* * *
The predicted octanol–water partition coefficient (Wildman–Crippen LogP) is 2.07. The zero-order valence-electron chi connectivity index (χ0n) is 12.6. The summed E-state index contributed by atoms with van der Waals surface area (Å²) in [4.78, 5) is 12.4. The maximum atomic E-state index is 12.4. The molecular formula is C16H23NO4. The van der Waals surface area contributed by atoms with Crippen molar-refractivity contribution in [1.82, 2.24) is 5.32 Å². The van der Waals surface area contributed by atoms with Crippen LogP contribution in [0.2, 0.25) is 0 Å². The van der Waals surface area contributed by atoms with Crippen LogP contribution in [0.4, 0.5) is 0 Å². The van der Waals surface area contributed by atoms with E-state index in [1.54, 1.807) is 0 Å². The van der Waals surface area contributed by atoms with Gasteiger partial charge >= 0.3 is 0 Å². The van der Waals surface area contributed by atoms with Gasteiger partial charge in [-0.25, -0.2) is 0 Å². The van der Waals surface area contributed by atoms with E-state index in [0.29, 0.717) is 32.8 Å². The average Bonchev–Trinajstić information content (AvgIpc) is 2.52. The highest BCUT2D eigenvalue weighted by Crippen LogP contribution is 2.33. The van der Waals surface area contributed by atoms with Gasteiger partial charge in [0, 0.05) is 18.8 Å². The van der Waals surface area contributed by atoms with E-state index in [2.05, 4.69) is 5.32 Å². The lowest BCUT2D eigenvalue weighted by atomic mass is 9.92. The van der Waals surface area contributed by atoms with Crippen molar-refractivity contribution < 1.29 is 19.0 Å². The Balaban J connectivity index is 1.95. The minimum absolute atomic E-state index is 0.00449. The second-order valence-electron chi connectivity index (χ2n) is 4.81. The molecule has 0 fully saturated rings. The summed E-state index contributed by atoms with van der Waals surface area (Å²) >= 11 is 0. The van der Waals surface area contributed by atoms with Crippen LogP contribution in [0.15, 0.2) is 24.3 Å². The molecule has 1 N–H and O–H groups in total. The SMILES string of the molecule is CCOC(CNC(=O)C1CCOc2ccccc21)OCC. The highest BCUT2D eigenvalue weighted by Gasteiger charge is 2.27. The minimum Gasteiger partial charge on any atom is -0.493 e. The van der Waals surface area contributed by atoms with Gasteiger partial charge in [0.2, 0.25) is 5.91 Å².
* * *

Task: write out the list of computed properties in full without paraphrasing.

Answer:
The predicted octanol–water partition coefficient (Wildman–Crippen LogP) is 2.07. The zero-order valence-electron chi connectivity index (χ0n) is 12.6. The summed E-state index contributed by atoms with van der Waals surface area (Å²) in [4.78, 5) is 12.4. The maximum atomic E-state index is 12.4. The molecular formula is C16H23NO4. The van der Waals surface area contributed by atoms with Crippen molar-refractivity contribution in [1.82, 2.24) is 5.32 Å². The van der Waals surface area contributed by atoms with Crippen LogP contribution in [0.2, 0.25) is 0 Å². The van der Waals surface area contributed by atoms with Crippen LogP contribution in [0.4, 0.5) is 0 Å². The van der Waals surface area contributed by atoms with E-state index in [1.54, 1.807) is 0 Å². The van der Waals surface area contributed by atoms with Gasteiger partial charge >= 0.3 is 0 Å². The van der Waals surface area contributed by atoms with Gasteiger partial charge in [-0.25, -0.2) is 0 Å². The van der Waals surface area contributed by atoms with E-state index in [0.29, 0.717) is 32.8 Å². The average Bonchev–Trinajstić information content (AvgIpc) is 2.52. The highest BCUT2D eigenvalue weighted by Crippen LogP contribution is 2.33. The van der Waals surface area contributed by atoms with Gasteiger partial charge in [0, 0.05) is 18.8 Å². The van der Waals surface area contributed by atoms with E-state index in [2.05, 4.69) is 5.32 Å². The lowest BCUT2D eigenvalue weighted by atomic mass is 9.92. The van der Waals surface area contributed by atoms with Crippen molar-refractivity contribution < 1.29 is 19.0 Å². The Balaban J connectivity index is 1.95. The minimum absolute atomic E-state index is 0.00449. The second-order valence-electron chi connectivity index (χ2n) is 4.81. The molecule has 0 fully saturated rings. The summed E-state index contributed by atoms with van der Waals surface area (Å²) >= 11 is 0. The van der Waals surface area contributed by atoms with Crippen LogP contribution in [0.15, 0.2) is 24.3 Å². The molecule has 1 N–H and O–H groups in total. The SMILES string of the molecule is CCOC(CNC(=O)C1CCOc2ccccc21)OCC. The highest BCUT2D eigenvalue weighted by Gasteiger charge is 2.27. The minimum Gasteiger partial charge on any atom is -0.493 e. The van der Waals surface area contributed by atoms with Gasteiger partial charge in [0.2, 0.25) is 5.91 Å².